After a mastectomy or an injury/accident, breast reconstruction is a surgery that can be immensely gratifying for the patient. A patient may have beaten breast cancer, but the loss of one or both breasts can leave her feeling incomplete or flawed. Reconstruction of the breast or breasts by Dr. Hetzler can change a patient’s self-image.
Dr. Hetzler has extensive experience in the various methods used for breast reconstruction. Plus, our entire staff will help you through the entire reconstruction process.
Here is some information on breast reconstruction.
Most mastectomy patients are medically appropriate for reconstruction. Many patients can have reconstruction immediately after the breast is removed. This has the advantage of the patient never had to see themselves without one or both breasts.
But there are good reasons to wait, as well. Many patients simply can’t deal with the thought of more complicated surgery beyond losing a breast. Other times health issues may dictate a delay before reconstruction.
- Skin expansion
The most common technique used by Dr. Hetzler for reconstruction combines skin expansion and the subsequent insertion of an implant. Following mastectomy, Dr. Hetzler inserts a balloon expander beneath your skin and chest muscle. Through a tiny valve he then periodically injects a salt-water solution into the expander to gently stretch the skin over the breast area. When the skin has stretched enough, a second procedure will remove the expander and replace it with an implant. In some cases, the expander can function as that implant. In a subsequent procedure, Dr. Hetzler will reconstruct the areola and nipple.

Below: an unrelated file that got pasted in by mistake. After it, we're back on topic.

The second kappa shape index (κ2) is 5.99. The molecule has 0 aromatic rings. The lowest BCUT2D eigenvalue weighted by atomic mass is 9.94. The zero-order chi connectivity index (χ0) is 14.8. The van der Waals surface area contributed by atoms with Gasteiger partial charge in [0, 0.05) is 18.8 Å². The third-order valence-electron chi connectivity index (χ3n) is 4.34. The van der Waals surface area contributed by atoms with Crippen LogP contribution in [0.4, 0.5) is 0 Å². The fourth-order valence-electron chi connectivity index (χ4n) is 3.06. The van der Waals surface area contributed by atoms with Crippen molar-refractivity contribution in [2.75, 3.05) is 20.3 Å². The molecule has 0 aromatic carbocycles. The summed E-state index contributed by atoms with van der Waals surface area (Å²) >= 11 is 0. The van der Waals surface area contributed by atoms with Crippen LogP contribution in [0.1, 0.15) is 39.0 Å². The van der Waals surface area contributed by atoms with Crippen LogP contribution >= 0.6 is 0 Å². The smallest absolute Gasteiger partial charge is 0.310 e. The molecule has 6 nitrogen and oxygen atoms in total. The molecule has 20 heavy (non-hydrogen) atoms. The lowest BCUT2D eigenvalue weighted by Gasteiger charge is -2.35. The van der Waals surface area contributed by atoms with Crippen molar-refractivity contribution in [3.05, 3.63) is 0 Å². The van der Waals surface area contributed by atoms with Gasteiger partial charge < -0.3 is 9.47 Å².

Some patients don’t require tissue expansion to make room for an implant. In these cases, the implant can be inserted after mastectomy.
- Flap reconstruction
Instead of implant insertion, some patients opt to have a breast constructed using a skin flap taken from another area on the body, usually the back, abdomen, or buttocks.
In one method, the tissue remains attached to its original site, retaining its blood supply. The flap, consisting of the skin, fat, and muscle with its blood supply, is tunneled beneath the skin to the chest, either creating the pocket for an implant or creating the breast mound itself.
Another flap technique takes tissue surgically from the abdomen, thighs, or buttocks and transplants it to the chest. Blood vessels are reconnected to the new area. Dr. Hetzler uses his experience in microvascular surgery for this blood vessel work.